According to the Local Government Association, a new approach is needed to reduce youth unemployment. In 2012 94,000 people took hair and beauty training courses even though there were only 18,000 jobs available in the sector.
Whilst these figures make a good government-bashing headline, they do not tell the whole story. Unlike most other industries, the beauty sector is one which allows people to become self-employed as soon as they are qualified.
With just a basic manicure or spray tanning qualification a beauty therapist can set up a salon, home or mobile business. This makes the number of students versus the number of vacancies a somewhat skewed figure. Beauty courses are incredibly popular and give students a wide number of opportunities from further training to employment or setting up your own business.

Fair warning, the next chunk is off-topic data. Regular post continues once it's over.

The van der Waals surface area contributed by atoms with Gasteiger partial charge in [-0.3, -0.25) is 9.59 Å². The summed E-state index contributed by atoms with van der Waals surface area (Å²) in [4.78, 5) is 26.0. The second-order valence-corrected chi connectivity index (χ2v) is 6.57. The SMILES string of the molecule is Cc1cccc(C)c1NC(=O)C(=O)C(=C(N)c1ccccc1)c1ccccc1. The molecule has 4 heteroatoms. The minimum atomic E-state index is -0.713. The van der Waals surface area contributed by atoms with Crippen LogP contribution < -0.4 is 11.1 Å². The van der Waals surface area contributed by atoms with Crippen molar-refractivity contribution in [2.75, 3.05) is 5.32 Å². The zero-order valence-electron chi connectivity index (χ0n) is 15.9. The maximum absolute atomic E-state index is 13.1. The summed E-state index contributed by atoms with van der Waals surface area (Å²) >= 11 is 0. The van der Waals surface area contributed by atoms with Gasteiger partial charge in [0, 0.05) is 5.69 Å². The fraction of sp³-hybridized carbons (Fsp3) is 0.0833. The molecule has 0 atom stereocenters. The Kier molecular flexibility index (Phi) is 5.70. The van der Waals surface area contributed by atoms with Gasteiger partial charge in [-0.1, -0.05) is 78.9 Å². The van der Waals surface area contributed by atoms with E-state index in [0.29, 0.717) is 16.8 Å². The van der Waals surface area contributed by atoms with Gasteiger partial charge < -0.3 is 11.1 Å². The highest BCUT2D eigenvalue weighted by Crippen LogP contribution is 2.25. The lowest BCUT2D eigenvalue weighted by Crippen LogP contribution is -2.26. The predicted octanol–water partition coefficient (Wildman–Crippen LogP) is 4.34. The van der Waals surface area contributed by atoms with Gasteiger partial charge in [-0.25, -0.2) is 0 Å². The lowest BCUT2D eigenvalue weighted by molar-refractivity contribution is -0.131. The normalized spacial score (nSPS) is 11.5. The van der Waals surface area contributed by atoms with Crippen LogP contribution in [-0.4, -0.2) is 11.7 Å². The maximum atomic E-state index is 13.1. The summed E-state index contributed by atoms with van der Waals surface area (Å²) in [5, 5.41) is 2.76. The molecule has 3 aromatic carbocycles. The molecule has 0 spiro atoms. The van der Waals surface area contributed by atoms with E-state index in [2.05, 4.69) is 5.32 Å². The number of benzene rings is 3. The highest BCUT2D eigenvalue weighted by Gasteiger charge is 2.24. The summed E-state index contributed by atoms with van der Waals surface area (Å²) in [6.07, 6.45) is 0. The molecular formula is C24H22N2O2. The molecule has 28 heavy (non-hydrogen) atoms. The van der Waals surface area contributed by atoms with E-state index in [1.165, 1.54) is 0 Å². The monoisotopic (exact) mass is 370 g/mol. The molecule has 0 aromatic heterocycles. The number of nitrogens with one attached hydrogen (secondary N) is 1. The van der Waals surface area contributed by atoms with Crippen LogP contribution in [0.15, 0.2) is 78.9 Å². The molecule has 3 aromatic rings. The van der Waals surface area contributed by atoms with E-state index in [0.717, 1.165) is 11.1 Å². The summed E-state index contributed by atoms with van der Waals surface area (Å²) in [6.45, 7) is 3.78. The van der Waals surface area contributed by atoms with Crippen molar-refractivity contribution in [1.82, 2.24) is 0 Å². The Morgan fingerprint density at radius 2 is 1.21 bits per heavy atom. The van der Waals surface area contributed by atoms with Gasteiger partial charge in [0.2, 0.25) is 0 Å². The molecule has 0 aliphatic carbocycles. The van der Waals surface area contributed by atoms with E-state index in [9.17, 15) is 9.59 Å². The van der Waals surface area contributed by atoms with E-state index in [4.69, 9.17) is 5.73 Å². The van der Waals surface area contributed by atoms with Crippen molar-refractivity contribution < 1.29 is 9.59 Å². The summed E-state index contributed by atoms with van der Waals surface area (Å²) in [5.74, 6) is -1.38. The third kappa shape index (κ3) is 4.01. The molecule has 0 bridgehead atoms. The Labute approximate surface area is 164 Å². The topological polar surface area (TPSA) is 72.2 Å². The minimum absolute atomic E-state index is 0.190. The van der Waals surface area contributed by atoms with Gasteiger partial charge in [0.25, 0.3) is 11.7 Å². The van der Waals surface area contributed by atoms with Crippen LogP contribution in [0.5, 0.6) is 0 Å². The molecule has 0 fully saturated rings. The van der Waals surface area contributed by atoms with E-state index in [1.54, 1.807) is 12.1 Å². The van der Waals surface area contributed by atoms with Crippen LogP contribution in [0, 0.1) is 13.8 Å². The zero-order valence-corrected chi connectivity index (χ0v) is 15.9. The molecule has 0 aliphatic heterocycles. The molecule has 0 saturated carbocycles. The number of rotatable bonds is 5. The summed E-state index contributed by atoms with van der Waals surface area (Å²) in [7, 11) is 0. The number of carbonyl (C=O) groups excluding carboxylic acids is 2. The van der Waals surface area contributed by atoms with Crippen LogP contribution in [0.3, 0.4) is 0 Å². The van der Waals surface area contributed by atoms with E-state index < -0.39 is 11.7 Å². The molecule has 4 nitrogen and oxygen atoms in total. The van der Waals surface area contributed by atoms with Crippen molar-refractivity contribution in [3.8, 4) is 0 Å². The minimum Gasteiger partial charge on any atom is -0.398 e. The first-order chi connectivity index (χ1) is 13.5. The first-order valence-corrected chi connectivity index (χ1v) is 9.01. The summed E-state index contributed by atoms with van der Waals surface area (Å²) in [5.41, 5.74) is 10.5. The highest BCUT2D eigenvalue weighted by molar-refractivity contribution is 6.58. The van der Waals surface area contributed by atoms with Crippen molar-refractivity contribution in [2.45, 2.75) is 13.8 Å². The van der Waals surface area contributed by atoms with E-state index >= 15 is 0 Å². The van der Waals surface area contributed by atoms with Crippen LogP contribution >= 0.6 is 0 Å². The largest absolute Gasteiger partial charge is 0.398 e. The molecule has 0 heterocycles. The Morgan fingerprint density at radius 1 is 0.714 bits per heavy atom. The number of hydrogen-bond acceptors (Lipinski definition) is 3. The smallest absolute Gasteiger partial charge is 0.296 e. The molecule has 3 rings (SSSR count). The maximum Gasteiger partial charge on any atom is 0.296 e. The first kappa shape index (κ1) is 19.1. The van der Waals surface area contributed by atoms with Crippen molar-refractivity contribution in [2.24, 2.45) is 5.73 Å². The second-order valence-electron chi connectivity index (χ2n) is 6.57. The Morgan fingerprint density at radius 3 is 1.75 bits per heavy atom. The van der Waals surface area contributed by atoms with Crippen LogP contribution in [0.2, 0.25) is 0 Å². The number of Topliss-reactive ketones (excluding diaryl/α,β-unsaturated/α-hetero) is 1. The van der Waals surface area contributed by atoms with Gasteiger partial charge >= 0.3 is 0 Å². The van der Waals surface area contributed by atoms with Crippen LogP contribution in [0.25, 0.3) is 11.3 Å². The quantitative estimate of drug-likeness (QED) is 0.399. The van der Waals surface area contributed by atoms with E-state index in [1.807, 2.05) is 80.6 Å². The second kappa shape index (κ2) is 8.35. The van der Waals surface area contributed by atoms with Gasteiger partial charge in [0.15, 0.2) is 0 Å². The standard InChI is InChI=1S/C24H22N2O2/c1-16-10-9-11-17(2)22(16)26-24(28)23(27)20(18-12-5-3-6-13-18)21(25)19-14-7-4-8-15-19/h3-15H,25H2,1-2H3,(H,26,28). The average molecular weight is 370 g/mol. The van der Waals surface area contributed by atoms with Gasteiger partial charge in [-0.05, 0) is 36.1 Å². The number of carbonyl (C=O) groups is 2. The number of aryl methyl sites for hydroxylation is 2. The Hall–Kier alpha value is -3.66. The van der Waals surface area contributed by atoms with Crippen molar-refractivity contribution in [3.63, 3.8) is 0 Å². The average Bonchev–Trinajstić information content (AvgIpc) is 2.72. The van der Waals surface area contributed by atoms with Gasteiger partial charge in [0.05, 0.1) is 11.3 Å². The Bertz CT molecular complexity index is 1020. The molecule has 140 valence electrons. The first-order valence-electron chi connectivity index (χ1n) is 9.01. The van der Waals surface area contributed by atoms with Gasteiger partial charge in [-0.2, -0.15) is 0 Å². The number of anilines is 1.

Instead of focusing on the failings of these courses, maybe we should be looking at how to help these students make the most of their training. Grants to start up small business, training courses in business management and increasing their skill in the industry are all much more positive moves to reduce unemployment, not just in the young, but across the board.
It is not the beauty training courses that offer false hope, it is the headline writers and policy makers who look only at putting young people into employment, rather than helping them nurture any entrepreneurial spirit.